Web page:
Leslie Howe was with a Light Anti-Aircraft battery which had advanced to the most westerly of British positions in the Libyan Desert, the airfield at Agedabia. British fortunes in the desert were changing rapidly as the Luftwaffe made its presence felt:
On 2nd March we were shaken up by nine German bombers, dropping bombs over the drome, and two hours later by more of them with an escort of fighters. It was a case of ‘Heads down and on the stomach’, as they both machine gunned and bombed us. We were nearly ‘gonners’, as the bullets and shrapnel screamed by us very, very close.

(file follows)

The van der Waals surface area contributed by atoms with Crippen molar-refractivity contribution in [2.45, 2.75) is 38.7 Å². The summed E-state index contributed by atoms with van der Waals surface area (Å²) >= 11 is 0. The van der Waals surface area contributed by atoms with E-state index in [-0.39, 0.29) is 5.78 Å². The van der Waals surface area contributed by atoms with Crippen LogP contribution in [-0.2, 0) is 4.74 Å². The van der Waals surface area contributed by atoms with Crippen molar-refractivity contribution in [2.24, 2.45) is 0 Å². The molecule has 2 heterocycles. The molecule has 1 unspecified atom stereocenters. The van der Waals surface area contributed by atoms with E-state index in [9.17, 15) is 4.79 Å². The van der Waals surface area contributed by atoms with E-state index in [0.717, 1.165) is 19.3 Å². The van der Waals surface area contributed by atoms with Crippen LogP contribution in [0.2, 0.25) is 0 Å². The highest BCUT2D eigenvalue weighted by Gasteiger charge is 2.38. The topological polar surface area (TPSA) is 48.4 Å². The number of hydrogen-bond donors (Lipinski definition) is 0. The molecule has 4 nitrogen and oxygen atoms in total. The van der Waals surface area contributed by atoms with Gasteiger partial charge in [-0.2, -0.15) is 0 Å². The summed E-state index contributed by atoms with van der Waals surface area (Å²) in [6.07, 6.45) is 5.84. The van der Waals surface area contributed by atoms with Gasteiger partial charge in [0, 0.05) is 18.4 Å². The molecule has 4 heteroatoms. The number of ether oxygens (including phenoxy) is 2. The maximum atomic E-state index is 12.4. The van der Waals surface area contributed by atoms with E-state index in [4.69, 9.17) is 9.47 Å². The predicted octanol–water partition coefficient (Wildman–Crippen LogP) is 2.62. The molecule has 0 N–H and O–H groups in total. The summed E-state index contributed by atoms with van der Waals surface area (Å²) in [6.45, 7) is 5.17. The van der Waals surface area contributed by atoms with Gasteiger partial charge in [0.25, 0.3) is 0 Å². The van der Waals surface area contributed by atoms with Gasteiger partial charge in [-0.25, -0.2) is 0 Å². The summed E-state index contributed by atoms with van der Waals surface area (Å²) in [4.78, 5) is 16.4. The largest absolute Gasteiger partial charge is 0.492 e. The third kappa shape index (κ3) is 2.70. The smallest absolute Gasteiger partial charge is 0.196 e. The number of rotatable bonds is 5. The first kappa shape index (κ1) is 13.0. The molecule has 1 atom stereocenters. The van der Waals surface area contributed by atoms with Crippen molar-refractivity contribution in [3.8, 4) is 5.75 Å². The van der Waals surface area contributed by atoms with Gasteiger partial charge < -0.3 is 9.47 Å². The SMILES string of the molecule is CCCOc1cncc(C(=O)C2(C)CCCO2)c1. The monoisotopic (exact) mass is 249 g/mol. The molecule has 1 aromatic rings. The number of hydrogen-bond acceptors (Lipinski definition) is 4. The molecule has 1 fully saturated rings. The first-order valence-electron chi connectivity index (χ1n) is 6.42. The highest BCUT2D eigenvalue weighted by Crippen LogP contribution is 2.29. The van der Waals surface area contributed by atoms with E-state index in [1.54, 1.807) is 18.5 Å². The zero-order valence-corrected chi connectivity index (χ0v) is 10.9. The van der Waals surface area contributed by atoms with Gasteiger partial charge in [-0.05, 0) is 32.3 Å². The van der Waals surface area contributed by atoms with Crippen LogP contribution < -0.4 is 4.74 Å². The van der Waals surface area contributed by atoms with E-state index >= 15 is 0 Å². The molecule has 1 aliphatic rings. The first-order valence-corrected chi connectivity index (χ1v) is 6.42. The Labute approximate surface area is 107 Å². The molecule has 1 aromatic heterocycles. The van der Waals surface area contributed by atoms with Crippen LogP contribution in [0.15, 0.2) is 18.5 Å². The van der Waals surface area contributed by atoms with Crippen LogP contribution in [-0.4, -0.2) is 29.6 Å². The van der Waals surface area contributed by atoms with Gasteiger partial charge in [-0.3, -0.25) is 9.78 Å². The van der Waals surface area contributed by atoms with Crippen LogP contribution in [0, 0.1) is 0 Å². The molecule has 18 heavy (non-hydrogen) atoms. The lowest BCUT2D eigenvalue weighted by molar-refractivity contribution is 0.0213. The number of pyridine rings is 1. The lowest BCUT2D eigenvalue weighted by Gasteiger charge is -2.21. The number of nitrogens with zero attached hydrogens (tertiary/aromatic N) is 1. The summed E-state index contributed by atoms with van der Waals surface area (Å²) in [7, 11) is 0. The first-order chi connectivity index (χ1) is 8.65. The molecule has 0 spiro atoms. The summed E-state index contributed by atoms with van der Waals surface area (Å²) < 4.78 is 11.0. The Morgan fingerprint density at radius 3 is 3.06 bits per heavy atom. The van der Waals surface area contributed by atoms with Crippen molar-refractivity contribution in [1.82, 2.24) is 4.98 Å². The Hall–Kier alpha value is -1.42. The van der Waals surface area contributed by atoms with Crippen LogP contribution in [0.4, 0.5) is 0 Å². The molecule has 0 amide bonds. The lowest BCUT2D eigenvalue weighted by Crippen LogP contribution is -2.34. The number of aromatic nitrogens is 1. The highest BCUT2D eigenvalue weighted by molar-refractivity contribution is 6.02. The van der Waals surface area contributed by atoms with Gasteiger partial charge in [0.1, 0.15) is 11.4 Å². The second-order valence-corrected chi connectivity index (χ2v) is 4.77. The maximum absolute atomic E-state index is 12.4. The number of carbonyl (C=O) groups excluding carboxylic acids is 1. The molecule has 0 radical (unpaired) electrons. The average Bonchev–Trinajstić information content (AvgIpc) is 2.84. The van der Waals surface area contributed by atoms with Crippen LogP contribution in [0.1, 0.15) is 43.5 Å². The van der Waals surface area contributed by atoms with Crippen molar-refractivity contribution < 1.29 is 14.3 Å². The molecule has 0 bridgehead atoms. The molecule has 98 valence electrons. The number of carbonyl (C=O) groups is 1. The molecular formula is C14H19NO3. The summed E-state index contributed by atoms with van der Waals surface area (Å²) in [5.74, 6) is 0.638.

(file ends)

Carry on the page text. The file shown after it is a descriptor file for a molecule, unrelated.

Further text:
We picked up shrapnel pieces as big as our fists and some bigger, lousy, jagged stuff. There were about 20 planes in the attack and we had only 2 guns to engage; nevertheless we put in a claim for one plane, which made off smoking badly. As usual, when there is no cover in the desert, this was a nerve racking episode. It was recorded that 3rd March was a quieter day, with only two Jerries over us, but there was the explosion of six time-bombs which had been dropped on the drome the day before.